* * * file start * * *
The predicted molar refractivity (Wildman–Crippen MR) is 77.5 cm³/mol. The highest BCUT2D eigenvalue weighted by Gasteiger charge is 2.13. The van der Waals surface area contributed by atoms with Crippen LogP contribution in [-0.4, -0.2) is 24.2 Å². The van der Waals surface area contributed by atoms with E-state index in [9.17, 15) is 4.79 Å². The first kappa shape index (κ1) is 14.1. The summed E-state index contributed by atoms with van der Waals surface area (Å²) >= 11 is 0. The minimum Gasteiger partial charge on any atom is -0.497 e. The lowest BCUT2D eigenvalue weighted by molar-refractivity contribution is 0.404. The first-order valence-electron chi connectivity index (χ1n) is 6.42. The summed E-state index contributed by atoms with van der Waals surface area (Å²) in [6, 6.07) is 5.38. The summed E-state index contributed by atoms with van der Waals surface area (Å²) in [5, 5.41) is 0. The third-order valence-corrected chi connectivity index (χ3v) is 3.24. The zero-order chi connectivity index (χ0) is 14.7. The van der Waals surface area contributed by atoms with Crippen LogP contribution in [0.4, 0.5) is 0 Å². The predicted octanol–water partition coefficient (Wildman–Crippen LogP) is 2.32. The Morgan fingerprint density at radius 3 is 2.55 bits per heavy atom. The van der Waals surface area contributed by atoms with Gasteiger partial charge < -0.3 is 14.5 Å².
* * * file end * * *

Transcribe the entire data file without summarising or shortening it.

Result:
The predicted molar refractivity (Wildman–Crippen MR) is 77.5 cm³/mol. The highest BCUT2D eigenvalue weighted by Gasteiger charge is 2.13. The van der Waals surface area contributed by atoms with Crippen LogP contribution in [-0.4, -0.2) is 24.2 Å². The van der Waals surface area contributed by atoms with E-state index in [9.17, 15) is 4.79 Å². The first kappa shape index (κ1) is 14.1. The summed E-state index contributed by atoms with van der Waals surface area (Å²) >= 11 is 0. The minimum Gasteiger partial charge on any atom is -0.497 e. The lowest BCUT2D eigenvalue weighted by molar-refractivity contribution is 0.404. The first-order valence-electron chi connectivity index (χ1n) is 6.42. The summed E-state index contributed by atoms with van der Waals surface area (Å²) in [6, 6.07) is 5.38. The summed E-state index contributed by atoms with van der Waals surface area (Å²) in [5, 5.41) is 0. The third-order valence-corrected chi connectivity index (χ3v) is 3.24. The zero-order chi connectivity index (χ0) is 14.7. The van der Waals surface area contributed by atoms with Crippen LogP contribution in [0.4, 0.5) is 0 Å². The predicted octanol–water partition coefficient (Wildman–Crippen LogP) is 2.32. The Morgan fingerprint density at radius 3 is 2.55 bits per heavy atom. The van der Waals surface area contributed by atoms with Gasteiger partial charge < -0.3 is 14.5 Å².